What’s the first thing you should do if you ever fall into a pool full of stingrays? They may look super cute, but don’t let their friendliness fool you.
Because they’re also carrying a long, venomous, serrated stinger that could kill you at any moment. So should you swim out of there as fast as you can?
Or stay close to the surface of the water? Or should you just dance on the bottom of the pool?
The first thing you need to do when you find yourself swimming with stingrays is to keep your feet away from them.
One way to do this would be to stay as close to the surface as possible. But another, more fun way, would be to do something called the “stingray shuffle.”
This method involves carefully standing in the pool and shuffling your feet along the bottom in whatever direction you wish to go. It may look silly, but if you were to try and walk across the pool, you’d risk kicking or stepping on one of the stingrays.
And that would be a quick way to meet their deadly stinger. What is it about this thin spiny tail that can be so dangerous?
The long, sharp spine at the end of a stingray’s tail is known as its barb. If you were stung by the stingray’s barb, it would cause serious damage because it would go into your body smoothly, like a nail, but its serrated edges would tear up your tissues on the way out, like pulling out a screw.
And that’s just the beginning! As the serrated edges sink into you, the stingray’s venom would flow into your wounds.
The venom itself is not necessarily fatal, but it does hurt. A lot. It’s composed of the enzymes 5-nucleotidase and phosphodiesterase, and the neurotransmitter serotonin.
If you’re wondering why I’d even try to pronounce those three big names for you, it’s because they’re important, especially the last one. Serotonin causes smooth muscle to severely contract, and this is what makes the venom so painful.
Some victims, who have been stung in their feet, say that the pain is like squeezing your foot in a vise and twisting it. So let’s try and avoid that.
The first thing to keep in mind when you drop into a pool of stingrays is that they’re naturally docile creatures, who will only attack in self-defense. They’re so gentle that in the Cayman Islands, there’s even an extremely popular tourist attraction called Stingray City, where people feed and swim with large groups of stingrays.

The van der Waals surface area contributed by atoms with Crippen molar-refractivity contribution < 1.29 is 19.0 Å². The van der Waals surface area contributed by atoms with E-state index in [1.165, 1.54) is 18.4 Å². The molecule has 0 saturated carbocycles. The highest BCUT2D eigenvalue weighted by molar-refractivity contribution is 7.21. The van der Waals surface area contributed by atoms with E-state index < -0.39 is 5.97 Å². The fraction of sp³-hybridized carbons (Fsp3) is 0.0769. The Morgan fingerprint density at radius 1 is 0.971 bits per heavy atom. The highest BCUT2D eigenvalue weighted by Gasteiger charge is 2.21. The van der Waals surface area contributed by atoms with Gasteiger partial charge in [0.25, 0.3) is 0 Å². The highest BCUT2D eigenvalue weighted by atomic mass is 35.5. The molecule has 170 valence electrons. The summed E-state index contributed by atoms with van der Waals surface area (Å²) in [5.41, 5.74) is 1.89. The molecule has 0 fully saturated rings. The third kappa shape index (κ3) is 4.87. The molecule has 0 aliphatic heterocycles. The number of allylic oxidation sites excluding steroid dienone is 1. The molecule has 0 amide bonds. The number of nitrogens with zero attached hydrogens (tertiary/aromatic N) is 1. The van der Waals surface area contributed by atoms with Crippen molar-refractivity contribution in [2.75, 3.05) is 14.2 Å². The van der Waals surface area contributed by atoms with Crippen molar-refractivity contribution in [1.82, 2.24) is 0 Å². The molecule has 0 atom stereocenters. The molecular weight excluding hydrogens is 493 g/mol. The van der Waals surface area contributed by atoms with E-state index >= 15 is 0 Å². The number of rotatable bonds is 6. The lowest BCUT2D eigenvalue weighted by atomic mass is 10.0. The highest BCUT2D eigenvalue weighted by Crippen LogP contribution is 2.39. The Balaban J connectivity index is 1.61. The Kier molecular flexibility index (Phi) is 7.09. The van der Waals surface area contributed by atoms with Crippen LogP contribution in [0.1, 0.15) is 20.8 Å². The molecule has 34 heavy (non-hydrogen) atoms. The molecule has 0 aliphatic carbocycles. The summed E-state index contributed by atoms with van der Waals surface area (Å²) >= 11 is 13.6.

But even though these stingrays are friendly, and love being fed, they still sting some people. The best way to avoid being stung is to make sure you don’t kick or step on any of the stingrays.
If a stingray feels threatened, it will flip its tail upwards over its body, striking whatever is in front of it. The stingray doesn’t control the release of its venom, only the movement of its tail.
If you accidentally step on one and get stung, you must try to get out of the pool as soon as you can, without getting stung again. If the wound is superficial, it needs to be treated right away. Pull the stinger out, and apply pressure on the bleeding to encourage the venom to come out.
It’s important to listen to your body, because it is possible to have a life-threatening allergic reaction to the venom. If you are sure that you’re not having an allergic reaction, use hot water around 43-46°C (110-115°F), to kill the venom and relieve the pain.
Once the pain has been relieved, apply antibiotic ointment or cream on the wound, and cover it with bandages. If the barb has punctured your abdomen, chest, throat or neck, or has completely gone through a part of your body, do not remove it. You need emergency medical treatment as soon as possible.
But, if you had just followed our advice from the beginning, you wouldn’t have to worry about any of this, because you would’ve been able to avoid getting stung. Stingrays aren’t really that dangerous if you treat them right, so when it comes to choosing creatures to swim with, you could do a lot worse.
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- “Potamotrygon Motoro (Motoro Stingray, P01, P03, P044) — Seriously Fish”. 2020. seriouslyfish.com.
- “Stingray | Definition, Species, Habitat, Size, & Facts”. 2020. Encyclopedia Britannica.
- “How a Passive Stingray Can Become Deadly”. Britt, Robert. 2006. livescience.com.